Thursday, February 6, 2014

A Response to the PM’s pitch for GM crops at the Science Congress, Jammu

Suman Sahai


It is extremely disappointing that our PM has chosen to make such a strong pitch in favour of GM foods and trashed those who hold different views on the acceptability of such foods as “unscientific prejudices”. The current Prime Minister is a specialist in agriculture and among the most highly educated political leaders of today. He knows more than most about the large and diverse set of problems that beset Indian agriculture. Does the Prime Minister seriously believe that GM crops are necessary to solve all the problems of Indian agriculture and ensure food security? And are GM crops the silver bullets to solve the problems of hunger and malnutrition? 

This is not the first time that the Prime Minister has used the Science Congress to throw his weight behind the promotion of GM crops. His Agriculture Minister does it regularly too. Mr Pawar’s first response after the passage of the Food Security Act (FSA) was to state that India could not meet the targets set by the FSA unless it adopted GM crops. It would be helpful if the Prime Minister and his office would also engage with the concerns expressed by several scientists, members of civil society, farmer organizations and concerned citizens about the safety and desirability of these crops. These are not unscientific prejudices, they are most often, genuine concerns arising from a high level of familiarity with the scientific evidence of harm resulting from the consumption of GM foods. The results from feeding studies done on animals, in many parts of the world are available in the public domain and they show the risks that can be associated with eating GM foods.

Informed scientific opinion has expressed itself repeatedly that research on farming systems and supporting better farm practices, together with reviving the extension support to farmers and strengthening market linkages are the key to making farming profitable and banishing hunger.

It is deeply disappointing that a Prime Minister as erudite as ours has willfully chosen to indulge in biased rhetoric and espouse the controversial, as yet unproven contribution that GM crops can make to hunger and malnutrition.

Gene Campaign believes that any technology including GM technology can at best provide a solution to a particular problem when it is implemented with extreme caution and stringent biosafety testing. It can in no way provide answers to a complex situation like hunger.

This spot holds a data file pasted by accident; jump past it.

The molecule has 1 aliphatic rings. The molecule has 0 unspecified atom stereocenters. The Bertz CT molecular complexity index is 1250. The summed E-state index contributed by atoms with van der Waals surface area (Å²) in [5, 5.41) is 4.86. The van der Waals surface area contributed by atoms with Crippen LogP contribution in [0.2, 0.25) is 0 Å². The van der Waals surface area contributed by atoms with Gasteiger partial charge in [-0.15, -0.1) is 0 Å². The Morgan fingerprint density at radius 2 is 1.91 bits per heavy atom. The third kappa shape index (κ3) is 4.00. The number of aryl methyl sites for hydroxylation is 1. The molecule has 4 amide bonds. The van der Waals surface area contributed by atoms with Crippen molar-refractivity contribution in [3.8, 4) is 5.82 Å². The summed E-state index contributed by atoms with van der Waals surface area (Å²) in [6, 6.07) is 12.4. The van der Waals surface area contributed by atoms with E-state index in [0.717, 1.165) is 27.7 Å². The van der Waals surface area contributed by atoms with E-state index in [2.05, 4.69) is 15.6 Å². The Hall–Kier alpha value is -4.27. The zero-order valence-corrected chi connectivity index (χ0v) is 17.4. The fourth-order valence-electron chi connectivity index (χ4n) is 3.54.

5 comments:

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  2. Very well written Dr. Sahai

    I am of Indian origin and an engineer based in British Columbia, Canada, and a food security and anti-GMO activist. I would like to speak with you, for an audio podcast for Canadian listeners, as well as for my education on some specifics which I hope you can help with.

    I accompanied two scientists (Dr. Shiv Chopra and Dr. Thierry Vrain) in Nov/Dec 2013 going to 40 towns in British Columbia and Alberta, on a talk tour to alert people about dangers of GMO. The two scientists spoke while I was the logistics man, videographer and go to person.

    Coming spring summer and fall the talk tour is to continue to the rest of Canada, with Dr. Thierry Vrain and myself, where I too am required to speak. It is for this that I need to catch up on some details that I am hoping you could help with.

    I also interview scientists and social activists around the world, mostly on sustainable agriculture or GMO/pesticide issues, and put up either audio podcast, or video or blog on my site (tonu.org).

    I have spoken with the following people in India, and converted or am converting them into video or audio podcasts:
    1. PM Bhargava, biologist
    2. Devinder Sharma, agriculture analyst.
    3. Debal Deb - scientist and rice seed preserver.
    4. Aruna Rodrigues, who is fighting the govt at supreme court abt GMO
    5. Leo Saldana of ESG, Bangalore that took Govt of india to court to prove Mahico/Monsanto had violated India's biodiversity preservation act when developing Bt. Brinjal and needed to be prosecuted.
    6. Mr. Satheesh of DDS.

    I am also connected with some Canada based sustainable agriculture NGOs (Fertile Ground - http://www.fertile-ground.org/) that work in Assam promoting organic farm practices in the tea belt, helping them to get away from the chemical dependent high input model they use there.

    I would like to get a chance to speak to you, on record for podcast if you will allow, or off record, to learn more of your work, as well as learn about how India got to formulate the biological diversity preservation act of 2002, specifics of the act, what influence the effort had (or not) from UN Cartagena protocol guidelines etc.

    Canada is way behind in these fields and it is my intension to talk to the people on the western Tour of Canada and highlight a few pointers of what other countries, such as India, have done.

    I hope you will spare some time - may be 30 to 45 minutes on a date and time of your choice and I can call you up of your choice of telephone number.

    I can be reached at tony.mitra@gmail.com or +1-604-649 7535

    Thanking you
    Tony Mitra

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  3. Dr. Sahai,
    Thank you for your views, which I entirely endorse. Much before the debate on GM even begins we need to address the relatively easier options to increase food availability, beginning with safer and durable storage for the food we produce. I understand that our covered food storage is only about 55 million tonnes, against a grain stockage of over 80 million tonnes. Assuming a 10% loss of the remaining grain implies 2.5 million tonnes of food wasted.

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